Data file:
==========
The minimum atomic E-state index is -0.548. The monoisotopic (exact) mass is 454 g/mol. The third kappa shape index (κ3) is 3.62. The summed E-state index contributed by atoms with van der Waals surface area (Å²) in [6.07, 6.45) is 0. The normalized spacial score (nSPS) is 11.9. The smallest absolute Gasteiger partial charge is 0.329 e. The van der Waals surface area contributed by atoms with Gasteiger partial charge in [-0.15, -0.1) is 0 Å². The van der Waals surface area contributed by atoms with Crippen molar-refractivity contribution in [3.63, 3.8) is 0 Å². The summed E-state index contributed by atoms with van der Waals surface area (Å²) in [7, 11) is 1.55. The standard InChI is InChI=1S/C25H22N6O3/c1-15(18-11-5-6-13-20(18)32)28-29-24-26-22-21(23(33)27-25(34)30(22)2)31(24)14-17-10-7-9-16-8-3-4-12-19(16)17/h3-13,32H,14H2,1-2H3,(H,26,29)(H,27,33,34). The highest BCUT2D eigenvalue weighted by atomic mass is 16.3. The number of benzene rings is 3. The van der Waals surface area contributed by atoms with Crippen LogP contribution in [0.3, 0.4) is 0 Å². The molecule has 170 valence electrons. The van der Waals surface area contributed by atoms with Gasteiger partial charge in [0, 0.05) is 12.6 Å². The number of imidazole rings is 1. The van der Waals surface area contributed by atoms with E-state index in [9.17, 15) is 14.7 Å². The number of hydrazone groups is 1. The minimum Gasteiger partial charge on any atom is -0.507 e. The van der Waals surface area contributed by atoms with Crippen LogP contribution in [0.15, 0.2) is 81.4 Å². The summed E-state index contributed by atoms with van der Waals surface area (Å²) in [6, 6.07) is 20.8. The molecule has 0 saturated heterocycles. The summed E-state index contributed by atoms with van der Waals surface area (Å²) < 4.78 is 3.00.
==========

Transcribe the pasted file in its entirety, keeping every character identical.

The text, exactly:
The minimum atomic E-state index is -0.548. The monoisotopic (exact) mass is 454 g/mol. The third kappa shape index (κ3) is 3.62. The summed E-state index contributed by atoms with van der Waals surface area (Å²) in [6.07, 6.45) is 0. The normalized spacial score (nSPS) is 11.9. The smallest absolute Gasteiger partial charge is 0.329 e. The van der Waals surface area contributed by atoms with Gasteiger partial charge in [-0.15, -0.1) is 0 Å². The van der Waals surface area contributed by atoms with Crippen molar-refractivity contribution in [3.63, 3.8) is 0 Å². The summed E-state index contributed by atoms with van der Waals surface area (Å²) in [7, 11) is 1.55. The standard InChI is InChI=1S/C25H22N6O3/c1-15(18-11-5-6-13-20(18)32)28-29-24-26-22-21(23(33)27-25(34)30(22)2)31(24)14-17-10-7-9-16-8-3-4-12-19(16)17/h3-13,32H,14H2,1-2H3,(H,26,29)(H,27,33,34). The highest BCUT2D eigenvalue weighted by atomic mass is 16.3. The number of benzene rings is 3. The van der Waals surface area contributed by atoms with Crippen LogP contribution in [0.3, 0.4) is 0 Å². The molecule has 170 valence electrons. The van der Waals surface area contributed by atoms with Gasteiger partial charge in [0, 0.05) is 12.6 Å². The number of imidazole rings is 1. The van der Waals surface area contributed by atoms with E-state index in [9.17, 15) is 14.7 Å². The number of hydrazone groups is 1. The minimum Gasteiger partial charge on any atom is -0.507 e. The van der Waals surface area contributed by atoms with Crippen LogP contribution in [0.15, 0.2) is 81.4 Å². The summed E-state index contributed by atoms with van der Waals surface area (Å²) in [6, 6.07) is 20.8. The molecule has 0 saturated heterocycles. The summed E-state index contributed by atoms with van der Waals surface area (Å²) < 4.78 is 3.00.